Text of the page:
The bass of the TRN MT1 Max has sufficient amounts of rumble and presence. It sounds thick and heavy, packing a lot of punch on the mid-bass and rumble on its sub-bass. Going through the different configurations does help in making the bass more forward in the mix and it can even reach bass-head levels.
On some occasions, depending on the mode you’re using, the bass is quite muddy and can sometimes bleed through the midrange, affecting the instruments and vocals in that region.
This mostly happened to me when using the Bass Enhanced and Xtra Bass modes.
The mids of the TRN MT1 Max are a bit of a hit or miss depending on the tuning mode you’re using. They can either sound decent or smeared. Instruments and vocals can be easily discerned, although the sound separation on the MT1 Max isn’t great.
The mids also suffer from mid-bass bleed, which messes with the presentation and clarity of the vocals and instruments. Vocals were recessed in the mix except when using the Balanced mode since the sound signature of the other modes appears to be V-shaped.
Instruments are detailed and crisp for the most part, although they can go from “in your face” to “dull sounding” when going through different tunings.
On its own, the treble of the TRN MT1 Max is excessive and sharp. It remains prominent on different tuning configurations and it can also be prone to sibilance when switching through different tunings.
The highs aren’t not as well-refined, which is what I expected. Although I expected that the tuning switches would help solve this problem, the sharp characteristic of the treble remained the same.
Overall, the treble isn’t that pleasant to the ears and can easily be a disadvantage for some people, especially those who are treble-sensitive.
I’ve tested the TRN MT1 Max on different genres of music to get a proper understanding of how they sound and here are my findings.
- Metal / Rock – The instruments and vocals were well-balanced. Their positioning and volume in the mix depend on the tuning used but for the most part, guitars and vocals were tight, although they lack clarity and detail. The snare hits were relatively thin and a bit piercing, which annoyed me. Using the Balanced Mode works best for this genre. Tracks used: I Don’t Love You (My Chemical Romance), All The Small Things (Blink 182), Ignorance (Paramore), Cold (Korn), Cliffs of Dover (Eric Johnson)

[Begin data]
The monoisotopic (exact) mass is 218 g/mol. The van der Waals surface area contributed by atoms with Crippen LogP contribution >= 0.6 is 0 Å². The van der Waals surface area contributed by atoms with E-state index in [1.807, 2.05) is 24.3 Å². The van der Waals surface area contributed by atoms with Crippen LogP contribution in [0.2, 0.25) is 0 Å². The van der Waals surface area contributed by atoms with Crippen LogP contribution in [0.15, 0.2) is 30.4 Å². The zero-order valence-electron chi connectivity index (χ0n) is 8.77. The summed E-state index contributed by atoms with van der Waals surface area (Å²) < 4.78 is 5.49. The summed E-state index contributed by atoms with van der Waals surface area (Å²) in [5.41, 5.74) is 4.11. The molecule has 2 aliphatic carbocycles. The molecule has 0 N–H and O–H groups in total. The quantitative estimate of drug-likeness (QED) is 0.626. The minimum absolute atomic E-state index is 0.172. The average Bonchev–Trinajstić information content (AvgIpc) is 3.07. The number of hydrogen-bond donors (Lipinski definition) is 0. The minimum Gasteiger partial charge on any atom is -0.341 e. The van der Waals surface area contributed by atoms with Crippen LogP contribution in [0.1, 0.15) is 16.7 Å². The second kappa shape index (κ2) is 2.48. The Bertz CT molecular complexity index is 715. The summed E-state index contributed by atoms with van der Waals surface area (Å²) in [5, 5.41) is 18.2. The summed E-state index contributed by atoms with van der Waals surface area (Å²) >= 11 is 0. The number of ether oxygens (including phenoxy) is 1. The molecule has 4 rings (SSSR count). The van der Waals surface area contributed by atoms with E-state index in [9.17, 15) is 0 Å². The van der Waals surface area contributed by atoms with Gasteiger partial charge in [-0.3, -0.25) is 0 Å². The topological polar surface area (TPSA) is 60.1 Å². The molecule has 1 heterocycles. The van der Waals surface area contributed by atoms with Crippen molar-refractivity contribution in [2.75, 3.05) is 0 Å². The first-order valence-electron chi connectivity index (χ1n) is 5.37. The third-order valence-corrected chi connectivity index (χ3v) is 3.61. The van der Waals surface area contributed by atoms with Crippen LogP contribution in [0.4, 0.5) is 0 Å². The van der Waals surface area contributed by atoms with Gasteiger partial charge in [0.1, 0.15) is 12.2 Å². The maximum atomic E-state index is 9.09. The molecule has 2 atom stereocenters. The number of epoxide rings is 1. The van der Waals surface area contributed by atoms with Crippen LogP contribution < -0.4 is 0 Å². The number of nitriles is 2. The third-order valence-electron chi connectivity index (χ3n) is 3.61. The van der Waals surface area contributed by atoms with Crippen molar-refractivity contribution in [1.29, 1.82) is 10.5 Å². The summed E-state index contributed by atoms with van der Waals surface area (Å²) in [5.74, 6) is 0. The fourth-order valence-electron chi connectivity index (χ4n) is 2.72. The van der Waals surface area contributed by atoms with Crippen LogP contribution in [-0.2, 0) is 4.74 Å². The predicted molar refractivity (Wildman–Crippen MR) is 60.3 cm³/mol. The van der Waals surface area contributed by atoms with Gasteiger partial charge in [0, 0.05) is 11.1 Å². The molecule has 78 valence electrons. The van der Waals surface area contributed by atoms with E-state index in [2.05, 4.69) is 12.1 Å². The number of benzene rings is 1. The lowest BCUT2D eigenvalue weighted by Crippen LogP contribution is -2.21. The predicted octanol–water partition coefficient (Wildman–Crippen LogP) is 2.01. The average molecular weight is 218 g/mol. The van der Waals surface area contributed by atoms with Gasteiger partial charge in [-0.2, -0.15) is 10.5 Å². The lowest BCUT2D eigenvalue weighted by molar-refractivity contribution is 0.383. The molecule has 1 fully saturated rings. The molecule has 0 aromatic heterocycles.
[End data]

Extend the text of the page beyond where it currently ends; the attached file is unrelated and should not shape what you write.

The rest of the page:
- Pop – I used the Balanced Mode since it worked best with this genre. Vocals can be heard in front of the mix and the instruments sat well just behind the vocals. The bass was well-controlled and didn’t smear the mids. Tracks used: Snooze (SZA), As It Was (Harry Styles), Yours (Maye)
- Hip-hop – I used the Bass Enhanced mode for this genre as the Xtra Bass mode produced excessive amounts of bass for my liking. On the test tracks, the MT1 Max produced a decent width on the soundstage, adding depth to the spacey instrumentals in the song. Although it wasn’t that refined, it held up well. The amount of bass can be modified with a simple flick of a switch which means you can choose between configurations to get the bass presentation that suits you. Tracks used: LOVE. (Kendrick Lamar, Zacari), sdp interlude (Travis Scott), I Wonder (Kanye West), Superhero (Metro Boomin & Future)
- R&B / Soul – I used the Balanced Mode for this genre, and it was the most consistent-sounding configuration I’ve tried. The vocals on this configuration were upfront and not too recessed in the mix. The instruments were a bit thin in presentation due to the tuning of the upper mids, although the lower mids gave them a bit of body. The instruments on the bass region were punchy, although it was slow on the attack and decay. Tracks used: LA FAMA (Rosalia, The Weeknd), Blessed (Daniel Ceasar), Moonlight (Kali Uchis), Traingazing (Sam Wills ft. Honey Mooncie), Always (Daniel Ceasar)
The TRN MT1 Max has much potential without its treble’s unpleasant sharpness and inconsistent detail and clarity retrieval. For such an affordable price, you’re getting a decent pair of ear tips with tuning switches and fairly decent build quality, making it hard to question the value that it gives.
For the most part, I enjoy listening to this IEM. I’ve been using it casually but I do find the treble peaks annoying and it just doesn’t suit my taste. Some people may also find it fatiguing
Still, for its retail price of around $20, I think the TRN MT1 Max is worth a try since it offers a taste of a decent tuning switch feature without breaking the bank.
A man of many interests, Querho is passionate about discovering new things that stimulate the mind. When he is not writing about the things he is passionate about, Querho can be found making music at his home studio.
This post was last updated on 2023-12-02 / Some images from Amazon Product API & some links may be affiliate links which may earn us a commission from purchases.